June 3, 2001
Hola. This is just a short little entry. I thought that some of you might be wondering what kind of house a student in another country lives in. I can assure you that I do not live in a mansion. Actually, I live in a fairly small apartment that I share with a few other people. Most people on Tenerife live in apartments. People live very closely together here in pretty big buildings. There are not many houses with large yards like in America. One of the reasons for this is that Tenerife isn't that big of an island. Also, a lot of the land here is part of a volcano called el Tiede. The mountain is too steep to build on, and who would want to live that close to a volcano anyway? So, most people live in a very narrow strip around the outside of the island. Bye.
June 2, 2001
Hi Everyone. I'm back after a little break to do some sightseeing and some work. I would like to share with you the details of a trip I had to take some time ago.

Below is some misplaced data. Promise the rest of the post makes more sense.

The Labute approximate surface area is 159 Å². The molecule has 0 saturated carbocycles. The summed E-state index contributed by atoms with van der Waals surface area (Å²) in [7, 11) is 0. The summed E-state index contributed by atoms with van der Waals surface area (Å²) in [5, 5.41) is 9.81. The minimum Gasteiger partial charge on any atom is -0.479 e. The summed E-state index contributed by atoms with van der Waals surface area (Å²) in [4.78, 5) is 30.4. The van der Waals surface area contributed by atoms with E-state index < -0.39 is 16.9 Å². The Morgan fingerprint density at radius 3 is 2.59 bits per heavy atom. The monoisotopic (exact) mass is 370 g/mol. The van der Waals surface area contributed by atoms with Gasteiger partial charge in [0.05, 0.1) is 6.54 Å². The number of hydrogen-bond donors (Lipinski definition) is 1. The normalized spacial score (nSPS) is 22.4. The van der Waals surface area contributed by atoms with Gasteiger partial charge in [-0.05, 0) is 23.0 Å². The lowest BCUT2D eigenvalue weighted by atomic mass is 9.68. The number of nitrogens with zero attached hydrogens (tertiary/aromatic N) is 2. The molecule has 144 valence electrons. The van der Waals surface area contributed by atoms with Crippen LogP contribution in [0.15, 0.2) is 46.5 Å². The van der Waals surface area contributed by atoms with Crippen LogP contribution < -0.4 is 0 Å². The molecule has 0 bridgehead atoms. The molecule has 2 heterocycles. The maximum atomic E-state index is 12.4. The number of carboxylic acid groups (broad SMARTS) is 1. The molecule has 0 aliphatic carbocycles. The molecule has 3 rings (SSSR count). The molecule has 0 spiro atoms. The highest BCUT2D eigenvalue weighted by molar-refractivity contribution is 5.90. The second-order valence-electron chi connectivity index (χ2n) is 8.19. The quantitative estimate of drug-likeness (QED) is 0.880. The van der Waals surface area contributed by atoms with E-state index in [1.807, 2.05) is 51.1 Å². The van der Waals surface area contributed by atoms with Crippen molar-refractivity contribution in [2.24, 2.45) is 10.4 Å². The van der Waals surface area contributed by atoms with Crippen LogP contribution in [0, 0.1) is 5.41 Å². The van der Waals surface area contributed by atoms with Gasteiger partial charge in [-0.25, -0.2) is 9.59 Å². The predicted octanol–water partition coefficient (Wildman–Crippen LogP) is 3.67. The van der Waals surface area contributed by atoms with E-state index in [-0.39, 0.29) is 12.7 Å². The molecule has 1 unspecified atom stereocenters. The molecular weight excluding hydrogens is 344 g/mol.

If you go to school in another country, for the most part you will need to get something called a "student visa". A visa is something that is added to your passport so that you can enter a country. Different visas have different rules. For example, my visa here in Spain says that I am only allowed to stay in the country so long as I am working at the Instituto de Astrofisica de Canarias, and that I'm not allowed to have a job anywhere else. Other types of visas may let you enter a country to find a job, to be a tourist, or to seek safety.